The new UK and Ireland boss of Royal Caribbean International has never worked in the cruise industry before – or even been on a cruise. But he already has some clear ideas about what he wants to achieve in his new role, as Lucy Huxley found out
I caught up with Stuart Leven just four hours into his new role as UK and Ireland managing director of Royal Caribbean International.
I was thinking of going easy on him since he’d barely had a chance to get his feet under his desk, but here he was, hitting the ground running by attending the Travel Convention in Dubrovnik, Croatia, listening intently to the business sessions for advice and meeting key retail partners in every break.
It was his first Abta convention since 1989 in Acapulco and Leven said a lot had changed since then.
“The landscape is so different. There are fewer agents. I looked at the [Travel Convention] attendee list and recognised many names from independents but very few from the big guys and the conglomerates. There were some notable absentees,” he said.
“The one immediate observation was that it appears far more professional. The fittest have definitely survived and it appears that the relationships weighted towards a consultative approach are now prevailing.”
In touch with trade
Leven knows he’s going to need great relationships with the trade in his new role.
“The lion’s share of cruises are still booked through the trade. So the customers’ first touchpoint is not us, but the travel agent. So it can’t be about commoditisation and has to be about selling the value of a cruise,” he said. “We have to understand our customers and we have to segment our data.
“Instead of one big pie to carve up, there are actually lots of different ones to target, but they each have to be approached differently.”
Leven may be planning to target lots of the smaller markets but he certainly wants Royal Caribbean to grow its total share.
“We need to increase the size of the pie and, at the same time, take a bigger slice of it ourselves. There is still a massive piece of work to do in terms of marketing cruising per se in the UK, alongside marketing our particular product.
“I met up with Royal Caribbean president Adam Goldstein recently and was blown away by his passion for converting people to cruise. It’s a challenge for the whole cruise industry. [Cruise trade body] Clia will of course play a massive role, and I will be actively involved in that,” pledged Leven.
In at the deep end
It is just one example of how he is throwing himself into the new role. In our interview, he referred repeatedly to all the research he had done and to his plans to look around Independence of the Seas in Southampton this month, visit the UK’s new call centre in Guatemala and then sail on either Allure or Oasis of the Seas in the Caribbean, all before Christmas.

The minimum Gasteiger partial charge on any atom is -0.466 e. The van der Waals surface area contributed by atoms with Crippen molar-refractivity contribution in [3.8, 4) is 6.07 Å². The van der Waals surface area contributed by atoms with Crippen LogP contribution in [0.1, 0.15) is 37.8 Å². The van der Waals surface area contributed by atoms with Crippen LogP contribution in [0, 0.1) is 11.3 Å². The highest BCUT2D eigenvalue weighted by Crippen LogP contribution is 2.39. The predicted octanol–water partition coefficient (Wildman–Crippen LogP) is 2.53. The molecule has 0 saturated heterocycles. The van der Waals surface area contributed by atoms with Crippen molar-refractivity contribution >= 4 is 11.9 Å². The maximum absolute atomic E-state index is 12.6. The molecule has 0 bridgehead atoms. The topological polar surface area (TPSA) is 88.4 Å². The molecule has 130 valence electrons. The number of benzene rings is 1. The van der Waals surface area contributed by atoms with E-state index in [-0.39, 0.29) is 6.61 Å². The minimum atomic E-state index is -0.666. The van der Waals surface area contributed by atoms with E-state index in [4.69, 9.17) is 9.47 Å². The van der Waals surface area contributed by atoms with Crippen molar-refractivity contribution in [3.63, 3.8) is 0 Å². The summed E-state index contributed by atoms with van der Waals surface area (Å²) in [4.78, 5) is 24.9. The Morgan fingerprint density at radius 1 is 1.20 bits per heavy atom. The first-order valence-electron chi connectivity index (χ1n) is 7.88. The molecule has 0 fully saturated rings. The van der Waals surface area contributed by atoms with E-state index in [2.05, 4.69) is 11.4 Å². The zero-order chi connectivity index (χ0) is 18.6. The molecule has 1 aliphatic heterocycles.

It will be his first experience of cruising. Leven admitted that initial observations would suggest that his perceptions of modern day cruising were probably wide of the mark.
He has just returned from travelling around Europe and Morocco with his wife and children in a VW Campervan for six months, and said: “We were in Dubrovnik at the end of June. We were advised not to go into the old town on a Saturday or Sunday when all the cruise ships were in. We went anyway and it was very different to what I was expecting.
“There were families, young couples, middle-aged couples and retired couples. And there were lots of nationalities. I thought it would be mainly retired couples.”
Leven said it was Royal Caribbean Cruise Lines’ decision to restructure the UK business, and invest in dedicated teams for Royal Caribbean, Celebrity Cruises and Azamara Club Cruises, that had attracted him to the role.
“I had a few other options on the table but one of the reasons for joining Royal Caribbean was that it was in great shape with its trade partners, had great relationships with its customer base and a clear direction.
“The decision to have three dedicated teams for the brands, which has not been done outside the UK, tells a great story, and is an indication that Miami really believes in the UK and Ireland market – and so do I.”
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